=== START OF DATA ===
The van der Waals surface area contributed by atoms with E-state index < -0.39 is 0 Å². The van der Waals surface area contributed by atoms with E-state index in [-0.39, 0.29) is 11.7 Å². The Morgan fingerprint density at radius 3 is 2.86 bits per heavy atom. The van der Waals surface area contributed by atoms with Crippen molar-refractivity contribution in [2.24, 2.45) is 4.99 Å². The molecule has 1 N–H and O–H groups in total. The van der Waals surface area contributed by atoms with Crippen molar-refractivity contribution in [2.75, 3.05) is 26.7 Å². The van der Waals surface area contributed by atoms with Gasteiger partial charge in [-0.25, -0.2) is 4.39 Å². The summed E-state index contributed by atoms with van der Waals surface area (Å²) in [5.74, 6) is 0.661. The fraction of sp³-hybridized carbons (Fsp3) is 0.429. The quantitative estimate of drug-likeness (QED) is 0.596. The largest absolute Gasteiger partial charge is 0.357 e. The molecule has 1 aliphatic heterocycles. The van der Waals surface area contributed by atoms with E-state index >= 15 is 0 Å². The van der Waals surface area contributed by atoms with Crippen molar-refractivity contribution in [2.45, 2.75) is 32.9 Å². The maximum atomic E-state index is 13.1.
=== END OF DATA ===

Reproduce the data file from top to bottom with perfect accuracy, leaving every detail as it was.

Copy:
The van der Waals surface area contributed by atoms with E-state index < -0.39 is 0 Å². The van der Waals surface area contributed by atoms with E-state index in [-0.39, 0.29) is 11.7 Å². The Morgan fingerprint density at radius 3 is 2.86 bits per heavy atom. The van der Waals surface area contributed by atoms with Crippen molar-refractivity contribution in [2.24, 2.45) is 4.99 Å². The molecule has 1 N–H and O–H groups in total. The van der Waals surface area contributed by atoms with Crippen molar-refractivity contribution in [2.75, 3.05) is 26.7 Å². The van der Waals surface area contributed by atoms with Gasteiger partial charge in [-0.25, -0.2) is 4.39 Å². The summed E-state index contributed by atoms with van der Waals surface area (Å²) in [5.74, 6) is 0.661. The fraction of sp³-hybridized carbons (Fsp3) is 0.429. The quantitative estimate of drug-likeness (QED) is 0.596. The largest absolute Gasteiger partial charge is 0.357 e. The molecule has 1 aliphatic heterocycles. The van der Waals surface area contributed by atoms with E-state index >= 15 is 0 Å². The van der Waals surface area contributed by atoms with Crippen molar-refractivity contribution in [2.45, 2.75) is 32.9 Å². The maximum atomic E-state index is 13.1.